We design our DRYFLOW filters to exceed the flow requirements for the size of the air filter’s engine. For instance, the flow requirement of a 5.4L V8 engine with a volumetric efficiency of 80% is 460 cubic feet/minute (CFM) @ 6000 RPM. The DRYFLOW filter we supply for an engine this size flows an estimated 1,100 CFM (a 4” x 9” filter), which accomplishes two things. The first is that it allows you to add modifications that increase flow demand without exceeding the flow capabilities of the filter, and it also extends the filter’s service cycle (you don’t have to clean it as often) because it can trap more dirt without sacrificing flow. Rest assured that we have taken flow into account for all of our intake designs and our DRYFLOW filters will deliver more than adequate flow for your vehicle.
     
    Last edited: Nov 4, 2015
  5. BigVette427

    BigVette427 TYF Newbie

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    Rehashing an old thread because this was the exact info that I was looking for and hoping for an update. I'm interested in a reusable dry filter without having to go to a CAI. I'm familiar if not particular to aFe as I have used them in the past, but they want $70 for a 31-10274 filter (says it's for the Silverado/Sierra 1500's with the 6.2L V8, but look up the GM p/n's for the two and they are the same (22845992.)

    AEM (28-20129) and Airaid (831-135) both offer comparable reusable, dry media air filters, all claiming to have excellent filtration efficiency as well as total air flow. All have a lifetime warranty. aFe and Airaid are both around $70 but the AEM's (part of K&N) DryFlow air filter is only $42. Does anybody have any experience with the AEM DryFlow filter, and perhaps how it compares to the comparable aFe and Airaid products?
     
  6. iamdub

    iamdub Content may not be suitable for all audiences

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    I have a DryFlow filter (with the Airaid MIT) and my experience has been great. A few months back, I opened up the filter box to clean out the bugs, dirt, etc. on the dirty side of the filter as well as the filter itself. It hadn't been opened it up since the filter was installed around the middle of 2016 and had approximately 30,000 miles of use on it at that point. I rubbed the inside of the plastic housing on the clean side of the filter and duct going to the MAF sensor and there was no dirt on my finger nor could I tell where I rubbed. I can't say I've ever seen that before on any car's filter tube. There's always been at least a very light coat of dust stuck to the plastic. I'd swear it was a high-flow HEPA filter.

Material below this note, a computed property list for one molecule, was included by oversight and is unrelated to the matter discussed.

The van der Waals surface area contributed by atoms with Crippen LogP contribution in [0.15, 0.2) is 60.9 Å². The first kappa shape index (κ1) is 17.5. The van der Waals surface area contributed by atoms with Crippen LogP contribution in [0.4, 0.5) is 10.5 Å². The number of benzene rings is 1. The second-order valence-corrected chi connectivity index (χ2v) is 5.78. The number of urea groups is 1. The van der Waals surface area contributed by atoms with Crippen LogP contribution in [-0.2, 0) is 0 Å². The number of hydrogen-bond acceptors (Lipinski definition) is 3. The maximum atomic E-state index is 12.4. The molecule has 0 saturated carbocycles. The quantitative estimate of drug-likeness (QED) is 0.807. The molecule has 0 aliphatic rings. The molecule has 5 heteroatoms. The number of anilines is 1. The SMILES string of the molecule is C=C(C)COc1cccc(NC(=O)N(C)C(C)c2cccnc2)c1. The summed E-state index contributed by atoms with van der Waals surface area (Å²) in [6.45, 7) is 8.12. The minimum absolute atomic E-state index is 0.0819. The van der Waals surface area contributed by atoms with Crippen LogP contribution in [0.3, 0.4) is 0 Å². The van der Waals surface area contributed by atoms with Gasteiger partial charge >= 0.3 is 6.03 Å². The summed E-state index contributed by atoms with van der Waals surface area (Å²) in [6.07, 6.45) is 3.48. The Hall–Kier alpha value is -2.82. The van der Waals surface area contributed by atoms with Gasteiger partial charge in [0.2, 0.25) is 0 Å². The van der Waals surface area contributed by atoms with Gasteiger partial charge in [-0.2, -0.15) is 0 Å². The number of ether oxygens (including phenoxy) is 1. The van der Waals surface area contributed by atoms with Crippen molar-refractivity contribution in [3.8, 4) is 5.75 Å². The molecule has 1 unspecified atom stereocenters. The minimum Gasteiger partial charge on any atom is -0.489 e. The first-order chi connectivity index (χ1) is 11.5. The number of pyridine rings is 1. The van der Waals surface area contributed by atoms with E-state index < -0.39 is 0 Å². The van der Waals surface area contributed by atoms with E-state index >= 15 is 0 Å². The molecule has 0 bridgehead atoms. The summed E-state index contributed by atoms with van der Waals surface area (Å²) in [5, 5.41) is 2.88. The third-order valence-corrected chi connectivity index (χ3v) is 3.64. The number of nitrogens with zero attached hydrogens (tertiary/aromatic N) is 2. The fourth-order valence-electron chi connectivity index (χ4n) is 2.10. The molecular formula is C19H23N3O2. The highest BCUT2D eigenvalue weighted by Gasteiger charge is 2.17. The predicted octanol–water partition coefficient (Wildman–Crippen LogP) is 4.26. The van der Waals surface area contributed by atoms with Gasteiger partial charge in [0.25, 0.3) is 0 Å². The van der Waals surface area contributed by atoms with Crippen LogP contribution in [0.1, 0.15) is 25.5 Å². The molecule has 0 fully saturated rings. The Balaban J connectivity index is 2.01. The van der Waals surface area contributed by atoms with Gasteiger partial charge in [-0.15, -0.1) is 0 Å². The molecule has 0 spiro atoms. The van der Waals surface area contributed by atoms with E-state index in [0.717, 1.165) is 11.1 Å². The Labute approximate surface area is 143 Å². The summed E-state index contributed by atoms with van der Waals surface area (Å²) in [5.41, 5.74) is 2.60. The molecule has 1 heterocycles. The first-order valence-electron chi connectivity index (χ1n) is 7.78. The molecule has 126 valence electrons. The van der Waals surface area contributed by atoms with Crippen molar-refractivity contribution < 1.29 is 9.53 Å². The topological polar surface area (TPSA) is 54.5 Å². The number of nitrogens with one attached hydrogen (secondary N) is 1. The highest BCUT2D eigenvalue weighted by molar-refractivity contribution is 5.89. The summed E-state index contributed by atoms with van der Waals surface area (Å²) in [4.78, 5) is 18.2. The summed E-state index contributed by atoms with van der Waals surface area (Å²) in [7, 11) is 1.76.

7. corvette744

    corvette744 2004 Z-71

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    I like real data like that-what dry filter are you running. I think your running the aem 28-20189,i just ordered one one ebay for 34 bucks thanks for the real life input.
     
    Last edited: Mar 17, 2018
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  8. iamdub

    iamdub Content may not be suitable for all audiences

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    I had to check my Amazon to verify that part number. Yes, it's the 28-20189. I realize this is the 2000-2006 section, but the same results from the DryFlow filter should apply.
     
  9. corvette744

    corvette744 2004 Z-71

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    Just put it in feel a tad bit more throttle response,needed a new filter anyway fits perfect.

    Spare tire 118.JPG Spare tire 119.JPG
     
  10. TheGreatGazoo

    TheGreatGazoo Member Supporting Member

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    Thanks to all in this thread.

    I ended up pulling the trigger on an AIRAID MIT and the AEM filter.

    I appreciate all the information.

    7A2587CE-D56C-4DDF-BD2F-BF9091925DE0.jpeg